Это means it. (There are other, similar, meanings.)
Russian letter 'Е' sounds differently when it's the first letter of a word, or when it follows a consonant in the middle of a word. Letter 'Э' sounds the same in any part of the word. Both letters are vowels. As pointed out by manjusri, your friend could have mistaken 'З' (Z) with 'Э' (Е).
Letter 'Э' sounds similar to 'e' in English words 'bed, bet, ten'. ...
The consonant letter resembling a vowel by its form is З з (like number three), so your friend might inintentionally mistake the З з for Э э.
The letter Э э is closer to the first part [ε] in the diphtong from the English word 'care', while the Russian E e is closer to pronuciation of English E e in 'ten' as a shorter version of E e in Swedish sedan or ...
On modern usage of Ы-words.
The absense of words starting from letter Ы was challenged by many creative people in literature and cinema. The letter itself become a codename for "cover operation" in "Операция "Ы" movie and a name of a fictional animal Вепрь Ы from the SF-book by Strugatskies "Трудно быть богом".
To my mind, the most influential nowadays is ...
Consonants in Russian (and in all other languages) are either voiced or voiceless.
The consonants in each pair below are pronounced in exactly the same manner, the only difference being in the presence or absence of vibration in the vocal cords:
In Russian pronunciation, all voiced consonants at ...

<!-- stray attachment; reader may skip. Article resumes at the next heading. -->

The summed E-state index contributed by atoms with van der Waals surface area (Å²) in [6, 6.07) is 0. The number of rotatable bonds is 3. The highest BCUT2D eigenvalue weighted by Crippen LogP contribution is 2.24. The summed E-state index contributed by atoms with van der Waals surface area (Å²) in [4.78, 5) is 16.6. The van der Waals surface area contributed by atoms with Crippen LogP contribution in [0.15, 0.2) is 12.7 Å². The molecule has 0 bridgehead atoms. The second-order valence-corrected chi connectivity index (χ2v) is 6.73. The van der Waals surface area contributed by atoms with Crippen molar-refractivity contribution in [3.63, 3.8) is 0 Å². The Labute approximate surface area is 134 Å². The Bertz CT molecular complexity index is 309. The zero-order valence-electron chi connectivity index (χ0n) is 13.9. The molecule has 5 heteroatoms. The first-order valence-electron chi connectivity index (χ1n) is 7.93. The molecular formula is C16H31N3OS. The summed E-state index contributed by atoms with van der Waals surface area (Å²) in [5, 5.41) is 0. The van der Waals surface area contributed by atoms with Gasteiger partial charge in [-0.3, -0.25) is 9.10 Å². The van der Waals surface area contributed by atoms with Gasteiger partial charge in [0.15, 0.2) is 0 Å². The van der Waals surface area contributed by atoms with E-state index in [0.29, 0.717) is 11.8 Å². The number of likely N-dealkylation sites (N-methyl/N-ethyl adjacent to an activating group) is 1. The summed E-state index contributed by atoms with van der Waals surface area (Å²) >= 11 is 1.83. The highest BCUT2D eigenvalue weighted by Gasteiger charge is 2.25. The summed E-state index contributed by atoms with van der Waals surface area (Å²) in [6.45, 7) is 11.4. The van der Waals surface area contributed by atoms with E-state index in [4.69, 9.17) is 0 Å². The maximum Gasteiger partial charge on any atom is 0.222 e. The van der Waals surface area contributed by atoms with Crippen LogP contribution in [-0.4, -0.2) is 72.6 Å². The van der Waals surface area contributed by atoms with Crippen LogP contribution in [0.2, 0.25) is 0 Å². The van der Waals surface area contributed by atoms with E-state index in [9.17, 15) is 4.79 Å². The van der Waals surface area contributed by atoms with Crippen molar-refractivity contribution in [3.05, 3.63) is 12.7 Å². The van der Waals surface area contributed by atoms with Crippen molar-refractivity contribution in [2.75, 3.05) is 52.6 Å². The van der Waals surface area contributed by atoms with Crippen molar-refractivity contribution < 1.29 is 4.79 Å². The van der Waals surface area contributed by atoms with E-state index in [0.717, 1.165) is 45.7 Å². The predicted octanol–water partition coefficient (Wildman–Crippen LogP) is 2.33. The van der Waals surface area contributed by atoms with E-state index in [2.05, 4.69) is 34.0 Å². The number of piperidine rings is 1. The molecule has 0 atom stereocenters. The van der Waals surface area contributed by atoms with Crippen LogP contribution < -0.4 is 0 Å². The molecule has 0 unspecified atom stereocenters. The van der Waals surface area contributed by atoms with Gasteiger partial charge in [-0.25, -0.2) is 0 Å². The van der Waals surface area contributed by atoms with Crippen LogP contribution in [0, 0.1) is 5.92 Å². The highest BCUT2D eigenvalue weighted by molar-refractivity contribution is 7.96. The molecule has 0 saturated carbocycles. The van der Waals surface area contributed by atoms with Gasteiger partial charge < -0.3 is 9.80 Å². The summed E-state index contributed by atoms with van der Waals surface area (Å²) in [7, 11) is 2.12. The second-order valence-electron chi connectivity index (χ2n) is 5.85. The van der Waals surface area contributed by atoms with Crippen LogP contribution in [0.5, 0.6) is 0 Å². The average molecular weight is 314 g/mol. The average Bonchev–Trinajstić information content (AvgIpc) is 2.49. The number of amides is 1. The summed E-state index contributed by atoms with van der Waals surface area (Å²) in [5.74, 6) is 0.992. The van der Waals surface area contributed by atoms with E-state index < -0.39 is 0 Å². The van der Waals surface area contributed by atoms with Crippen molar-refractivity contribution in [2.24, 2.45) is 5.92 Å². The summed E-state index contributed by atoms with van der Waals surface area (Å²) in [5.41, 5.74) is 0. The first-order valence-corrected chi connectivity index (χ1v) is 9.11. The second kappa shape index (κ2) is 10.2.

Поскольку ответы в одно предложение, насколько я помню, против правил (в таких случаях рекомендуется дать больше информации), даю название всех букв.
Названия букв в старой орфографии. В квадратных скобках сама буква, если она не совпадает с первой буквой названия. В круглых скобках вариант названия или (курсивом) моё примечание.
азъ, буки, вѣди, глаголь,...
Would you describe it as [-rx] or as [-rkʰ]? If it's the first, it's not just a четверг thing, but a Southern pronunciation feature where the final /г/ is pronounced [x] instead of simply devoicing to [k]. (Бог is the only example common to all Russian accents.)
If it's the second, it's just the final [-k] becoming more breathy in that particular word-final ...
If i'm not mistaken it must be титульный шрифт (from the obsolete титул - title, since it was used to inscribe book/chapter titles), or титульная вязь, which i'm not sure is an accurate name because it only becomes вязь when the letters are combined into ligatures or in other decorative ways. And i suppose it's based on устав.
Yes, because E e at a beginning of a word is heard as [je]. Moreover,
это = this / it
эго = Ego (as in Freudian personality theory).
I haven't ever seen ето written instead of это by a native speaker who doesn't speak a dialect (and no dialect except for St. Petersburgs or Moscovian is regarded as a prestigious variety of speech by natives).
My intuition is that perhaps you meant его (as a Single Genitive Case of он(о)) instead of эго, which is more likely to be 'used almost in the same context' as это, or perhaps него.
The differences shall be as follows:
это (Gen. Sg. этого [étava]) = a) demonstrative pronoun (or b) neutrum descriptive pronoun).
a) Это миелофон. = This is a mind-reading ...
Every language has its quirkiness. With Russian,this is evident when one starts typing texts on a PC - and then formatting parts of it. Hence, the сведения seems to differ from "сведения". But, this is solely due the use of italics.
This can be easily verified by copying "сведения" twice without a particular format, then mark one of these Russian words; ...
Well I've never seen it in printed media and I've never met a font using this shape for «л». I'm afraid it will be a bit difficult to recognise, but, well, as part of a logo it might be fine (I don't remember any logos with Λ though).
Also note that it is more common to use it instead of «A» in logos.
Update. Here are some fonts:
ITC Kabel Book